The University of Virginia’s second consecutive NCAA men’s tennis championship helped the Cavaliers to an eighth-place finish in the final 2015-16 Learfield Sports Directors’ Cup competition, announced Friday by the National Association of Collegiate Directors of Athletics.
Virginia placed in the top 10 for the third consecutive year and in the top 20 for the 10th consecutive year. UVA is one of 12 schools to rank in the top 30 of the final Directors’ Cup standings in each of the program’s 23 years of existence.
Points in the Director’s Cup standings are awarded by a school’s finish in each sport in which it competes in NCAA postseason play. Each school may count its highest finishes in 10 men’s sports and 10 women’s sports.
“I’m very thankful for the efforts of our student-athletes, coaches and staff that helped UVA finish in the top 10 of the Directors’ Cup for the third consecutive year,” UVA athletics director Craig Littlepage said. “We receive tremendous support from our University administration, donors and fans. Their contributions to our athletics department play a key role in our success and provide important resources that we’ve identified in our ‘All In For Excellence’ fundraising initiative.
“We will continue to work to reach our 10-year goals, which include winning 12 NCAA championships and 70 ACC titles, and ensuring our student-athletes are in a position to be successful in their academic and athletic pursuits.”
The current 10-year goal period began in 2012-13. Over the last four years, Virginia has won 20 ACC championships and six NCAA championships.
The All In For Excellence fundraising initiative is designed to generate necessary resources to support Virginia's pursuit of the 10-year goals. The fundraising target for this year, ending in December, is $23.3 million, including an annual fund goal of $18.3 million. (Information about the All In For Excellence initiative can be found at allinforexcellence.com.)
In addition to Virginia’s NCAA men’s tennis championship, the rowing team placed third nationally and the women’s swimming program finished fifth. Men’s basketball made its first NCAA Elite Eight appearance since 1995 and the men’s track and field team placed seventh at the NCAA Outdoor Championships and tied for eighth at the indoor championships. Women’s golf, women’s tennis, women’s soccer and field hockey also advanced to the quarterfinals at their respective NCAA championships.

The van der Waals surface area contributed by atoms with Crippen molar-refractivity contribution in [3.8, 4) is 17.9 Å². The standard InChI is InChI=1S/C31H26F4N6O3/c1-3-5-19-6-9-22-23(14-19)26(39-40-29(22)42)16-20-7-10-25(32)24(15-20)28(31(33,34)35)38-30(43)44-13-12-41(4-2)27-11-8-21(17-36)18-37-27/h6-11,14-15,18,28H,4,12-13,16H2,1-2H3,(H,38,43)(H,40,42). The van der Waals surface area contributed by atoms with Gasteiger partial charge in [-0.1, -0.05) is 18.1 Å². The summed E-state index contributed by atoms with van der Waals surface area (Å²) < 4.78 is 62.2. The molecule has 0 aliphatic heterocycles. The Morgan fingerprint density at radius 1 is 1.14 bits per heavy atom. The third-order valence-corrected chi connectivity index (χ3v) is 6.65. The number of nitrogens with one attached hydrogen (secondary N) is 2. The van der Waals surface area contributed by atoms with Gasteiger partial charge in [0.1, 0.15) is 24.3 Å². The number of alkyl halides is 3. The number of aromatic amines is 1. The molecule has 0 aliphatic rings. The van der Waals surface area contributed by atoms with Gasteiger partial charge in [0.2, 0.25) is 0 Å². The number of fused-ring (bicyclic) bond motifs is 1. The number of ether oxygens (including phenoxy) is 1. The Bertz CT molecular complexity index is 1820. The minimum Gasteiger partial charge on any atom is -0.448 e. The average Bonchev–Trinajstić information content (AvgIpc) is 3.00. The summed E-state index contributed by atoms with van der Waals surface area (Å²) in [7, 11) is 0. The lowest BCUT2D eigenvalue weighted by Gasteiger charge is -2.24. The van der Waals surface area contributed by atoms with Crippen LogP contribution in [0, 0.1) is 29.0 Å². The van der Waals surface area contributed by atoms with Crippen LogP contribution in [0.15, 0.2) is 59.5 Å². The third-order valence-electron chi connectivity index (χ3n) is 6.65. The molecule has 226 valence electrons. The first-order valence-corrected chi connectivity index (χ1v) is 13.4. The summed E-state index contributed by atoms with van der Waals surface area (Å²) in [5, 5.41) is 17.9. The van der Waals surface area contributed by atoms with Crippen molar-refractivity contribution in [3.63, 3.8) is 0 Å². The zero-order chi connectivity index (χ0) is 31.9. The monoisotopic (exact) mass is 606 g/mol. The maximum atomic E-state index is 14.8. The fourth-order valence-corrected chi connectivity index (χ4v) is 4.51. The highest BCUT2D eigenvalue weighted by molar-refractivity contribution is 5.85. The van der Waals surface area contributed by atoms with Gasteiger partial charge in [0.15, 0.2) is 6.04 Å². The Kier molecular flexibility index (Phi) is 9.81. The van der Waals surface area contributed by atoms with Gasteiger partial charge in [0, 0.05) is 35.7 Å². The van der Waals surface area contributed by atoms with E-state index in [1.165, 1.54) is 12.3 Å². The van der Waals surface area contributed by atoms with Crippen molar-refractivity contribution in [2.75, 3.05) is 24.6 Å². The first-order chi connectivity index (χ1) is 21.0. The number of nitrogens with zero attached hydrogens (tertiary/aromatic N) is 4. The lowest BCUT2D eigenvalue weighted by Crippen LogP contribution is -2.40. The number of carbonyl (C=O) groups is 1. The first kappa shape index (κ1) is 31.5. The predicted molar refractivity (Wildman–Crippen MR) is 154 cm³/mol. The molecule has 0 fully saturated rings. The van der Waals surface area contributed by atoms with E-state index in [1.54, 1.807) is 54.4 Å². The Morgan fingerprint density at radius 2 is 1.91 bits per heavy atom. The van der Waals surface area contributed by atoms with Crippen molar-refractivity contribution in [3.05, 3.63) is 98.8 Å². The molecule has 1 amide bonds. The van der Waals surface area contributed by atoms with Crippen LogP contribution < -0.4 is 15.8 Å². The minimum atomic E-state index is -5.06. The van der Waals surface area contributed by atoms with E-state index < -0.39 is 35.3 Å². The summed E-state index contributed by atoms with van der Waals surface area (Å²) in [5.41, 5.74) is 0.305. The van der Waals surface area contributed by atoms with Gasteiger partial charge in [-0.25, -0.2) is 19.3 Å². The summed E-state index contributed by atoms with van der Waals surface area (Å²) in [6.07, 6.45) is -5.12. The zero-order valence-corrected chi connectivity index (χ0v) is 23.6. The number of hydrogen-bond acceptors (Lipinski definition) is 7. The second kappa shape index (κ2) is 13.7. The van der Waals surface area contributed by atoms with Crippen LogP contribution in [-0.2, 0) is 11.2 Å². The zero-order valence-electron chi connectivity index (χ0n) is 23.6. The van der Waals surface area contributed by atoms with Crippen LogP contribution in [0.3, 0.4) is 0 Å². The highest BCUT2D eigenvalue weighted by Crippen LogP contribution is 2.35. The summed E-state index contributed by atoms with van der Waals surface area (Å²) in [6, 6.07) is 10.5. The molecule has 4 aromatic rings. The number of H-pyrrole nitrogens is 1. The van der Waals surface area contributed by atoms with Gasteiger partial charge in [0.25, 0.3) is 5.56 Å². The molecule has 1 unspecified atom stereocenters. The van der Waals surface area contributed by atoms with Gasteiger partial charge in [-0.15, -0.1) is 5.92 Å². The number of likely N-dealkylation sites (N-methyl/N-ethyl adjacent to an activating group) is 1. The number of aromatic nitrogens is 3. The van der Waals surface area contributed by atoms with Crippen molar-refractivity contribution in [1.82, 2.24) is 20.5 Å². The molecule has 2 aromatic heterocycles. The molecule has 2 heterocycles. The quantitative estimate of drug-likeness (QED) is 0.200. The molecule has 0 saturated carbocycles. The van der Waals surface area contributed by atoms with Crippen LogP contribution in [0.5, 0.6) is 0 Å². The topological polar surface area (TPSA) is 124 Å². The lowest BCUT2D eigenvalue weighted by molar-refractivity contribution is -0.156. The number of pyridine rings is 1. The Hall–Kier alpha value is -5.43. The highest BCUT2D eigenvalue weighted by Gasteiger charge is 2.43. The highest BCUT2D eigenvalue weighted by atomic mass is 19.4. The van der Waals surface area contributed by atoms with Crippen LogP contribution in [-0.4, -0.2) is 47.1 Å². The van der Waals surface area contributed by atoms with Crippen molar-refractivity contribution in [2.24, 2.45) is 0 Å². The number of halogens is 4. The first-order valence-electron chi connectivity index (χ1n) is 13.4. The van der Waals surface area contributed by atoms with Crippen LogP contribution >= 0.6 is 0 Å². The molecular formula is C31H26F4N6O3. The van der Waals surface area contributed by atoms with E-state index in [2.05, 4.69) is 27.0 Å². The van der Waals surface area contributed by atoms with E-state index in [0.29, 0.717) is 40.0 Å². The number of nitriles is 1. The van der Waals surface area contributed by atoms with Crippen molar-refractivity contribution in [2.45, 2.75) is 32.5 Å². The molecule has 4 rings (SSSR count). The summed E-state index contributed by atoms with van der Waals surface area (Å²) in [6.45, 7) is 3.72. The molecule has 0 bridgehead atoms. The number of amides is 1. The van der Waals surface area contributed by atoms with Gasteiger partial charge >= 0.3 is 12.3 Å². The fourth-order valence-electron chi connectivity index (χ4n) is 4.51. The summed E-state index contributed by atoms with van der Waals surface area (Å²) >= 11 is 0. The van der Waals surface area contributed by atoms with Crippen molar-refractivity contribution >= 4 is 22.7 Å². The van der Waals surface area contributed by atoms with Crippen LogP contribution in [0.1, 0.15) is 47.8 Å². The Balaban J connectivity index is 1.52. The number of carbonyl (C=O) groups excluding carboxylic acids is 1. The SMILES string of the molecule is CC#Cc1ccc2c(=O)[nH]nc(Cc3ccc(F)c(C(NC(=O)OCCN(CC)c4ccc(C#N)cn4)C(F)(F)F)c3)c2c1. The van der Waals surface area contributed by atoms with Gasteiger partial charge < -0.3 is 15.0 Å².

UVA captured four Atlantic Coast Conference championships in the last academic year, and its 73 conference titles since the spring of 2002 are the most of any ACC school during that time. In 2015-16, UVA won ACC championships in women’s golf (second consecutive), rowing (seventh consecutive and 16th in 17 years), women’s cross country (first since 1982) and women’s swimming and diving (ninth consecutive).
Individually, swimmer Leah Smith defended her NCAA titles in the 500- and 1,650-meter freestyle and Danielle Collins won her second NCAA women’s tennis championship. Henry Wynne won the mile at the NCAA Indoor Track and Field Championships and Filip Mihaljevic captured the NCAA title in the men’s shot put at the outdoor championships.
Brian Boland (men’s tennis) was named ITA National Coach of the Year, while Augie Busch (women’s swimming), Todd Morgan (women’s cross country), Kim Lewellen (women’s golf) and Steve Swanson (women’s soccer) earned ACC Coach of the Year honors.